Table of Content Contents
- 1 Mansa Musa Summary
- 2 Mansa Musa Facts
- 3 Mansa Musa Early Life
- 4 Download this Article in Pdf format
- 5 The Catalan Atlas
- 6 The Mali Empire
- 7 The Griots Mali Empire
- 8 Mansa Musa Pilgrimage to Macca
- 9 Songhai empire vs Mali empire
- 10 Mansa Musa Heritage
- 11 People Also Ask?
Mansa Musa Summary
Mansa Musa was the richest man in the world. It was so rich that with its money many people like Mark Zuckerberg, Bill Gates, and Ambani could be bought from Aram. Mansa Musa was the ruler of the Mali Sultanate found in Africa, his real name was Musa which means king of kings. Mansa was his title, which was given to him after becoming the emperor, the biggest secret of his being so rich and powerful was salt and gold. On the other hand, in the Sultanate of Mali, hundreds of tons of gold used to be extracted every year. Due to this Mansa Musa was getting rich day by day.
Mansa Musa Facts
|Born:||1280 Mali Empire|
|Death:||1337 (age 56-57), unknown|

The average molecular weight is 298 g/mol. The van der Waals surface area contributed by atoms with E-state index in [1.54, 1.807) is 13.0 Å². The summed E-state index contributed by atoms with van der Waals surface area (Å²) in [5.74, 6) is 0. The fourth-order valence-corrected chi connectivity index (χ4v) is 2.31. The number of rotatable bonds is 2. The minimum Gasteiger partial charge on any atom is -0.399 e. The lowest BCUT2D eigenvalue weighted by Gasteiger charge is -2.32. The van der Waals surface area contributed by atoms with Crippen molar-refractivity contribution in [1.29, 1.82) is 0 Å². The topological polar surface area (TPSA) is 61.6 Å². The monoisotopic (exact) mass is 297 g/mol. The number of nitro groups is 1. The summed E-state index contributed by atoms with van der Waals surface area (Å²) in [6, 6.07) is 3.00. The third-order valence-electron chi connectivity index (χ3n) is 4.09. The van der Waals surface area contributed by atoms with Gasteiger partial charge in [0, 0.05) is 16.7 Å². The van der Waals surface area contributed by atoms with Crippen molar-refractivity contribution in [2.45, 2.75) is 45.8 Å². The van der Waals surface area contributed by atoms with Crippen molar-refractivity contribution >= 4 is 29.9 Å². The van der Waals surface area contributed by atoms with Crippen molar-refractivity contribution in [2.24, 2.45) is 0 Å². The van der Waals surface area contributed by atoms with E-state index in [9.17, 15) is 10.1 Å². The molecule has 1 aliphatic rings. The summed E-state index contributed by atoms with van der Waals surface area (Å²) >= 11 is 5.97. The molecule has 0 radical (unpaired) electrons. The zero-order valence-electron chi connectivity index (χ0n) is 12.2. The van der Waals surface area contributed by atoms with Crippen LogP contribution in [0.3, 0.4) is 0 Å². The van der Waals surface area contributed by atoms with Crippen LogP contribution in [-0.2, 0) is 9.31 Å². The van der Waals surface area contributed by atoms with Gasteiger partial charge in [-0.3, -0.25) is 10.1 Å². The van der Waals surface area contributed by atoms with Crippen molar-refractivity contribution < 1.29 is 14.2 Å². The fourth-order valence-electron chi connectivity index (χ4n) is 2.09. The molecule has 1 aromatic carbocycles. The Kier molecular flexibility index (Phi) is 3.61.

|Parents:||Faga Laye > Kanku|
|Children:||Maghan.I > Maghisibling: Suleiman|
Mansa Musa Early Life
Mansa Musa was Born in 1280 in Mali Empire. Mansa Musa was the son of Faga Laye and Kanku. His real name was Musa, and Mansa was the title of Mali Empire Kings. That is the reason, He is known as a Mansa Musa.
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The Catalan Atlas
The Catalan Atlas, which featured the image of Mansa Musa, was drawn up in 1375, several decades after his death. The fact that Mansa Musa remembered the West African monarch after all these years – enough to put his face on a map – is a testament to the stunning spell he cast. A Spanish, specifically a Majorcan cartographer named Abraham Cresques, was responsible for composing the Catalan Atlas. Prince John of Aragon had hired him to create a map of the known world.
The Catalan Atlas was a standard and mainstay for medieval explorers. Of course, the “known world” at the time excluded the Americas and Antarctica. In the portion of the Catalan Atlas that designated West Africa laid the depiction of Mansa Musa, seated on a throne with a nugget of pure gold in his raised hand. All the intrepid explorers who consulted the map saw the noble visage of Mansa Musa staring back at them and wondered who he was. Thanks to new archaeological findings, the once-confusing puzzle has started to come together in recent years.